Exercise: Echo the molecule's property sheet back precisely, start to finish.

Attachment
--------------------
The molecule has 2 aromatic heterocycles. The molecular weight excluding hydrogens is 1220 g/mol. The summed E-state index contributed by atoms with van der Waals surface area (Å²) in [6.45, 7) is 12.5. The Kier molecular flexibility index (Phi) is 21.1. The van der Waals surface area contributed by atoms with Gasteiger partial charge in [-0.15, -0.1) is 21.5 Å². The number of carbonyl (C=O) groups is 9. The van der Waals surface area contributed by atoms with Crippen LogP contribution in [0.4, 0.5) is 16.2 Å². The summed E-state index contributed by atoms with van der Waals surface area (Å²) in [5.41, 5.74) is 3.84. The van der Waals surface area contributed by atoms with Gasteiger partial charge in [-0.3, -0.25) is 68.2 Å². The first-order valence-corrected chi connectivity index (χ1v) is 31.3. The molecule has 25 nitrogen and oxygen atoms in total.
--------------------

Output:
The molecule has 2 aromatic heterocycles. The molecular weight excluding hydrogens is 1220 g/mol. The summed E-state index contributed by atoms with van der Waals surface area (Å²) in [6.45, 7) is 12.5. The Kier molecular flexibility index (Phi) is 21.1. The van der Waals surface area contributed by atoms with Gasteiger partial charge in [-0.15, -0.1) is 21.5 Å². The number of carbonyl (C=O) groups is 9. The van der Waals surface area contributed by atoms with Crippen LogP contribution in [0.4, 0.5) is 16.2 Å². The summed E-state index contributed by atoms with van der Waals surface area (Å²) in [5.41, 5.74) is 3.84. The van der Waals surface area contributed by atoms with Gasteiger partial charge in [-0.3, -0.25) is 68.2 Å². The first-order valence-corrected chi connectivity index (χ1v) is 31.3. The molecule has 25 nitrogen and oxygen atoms in total.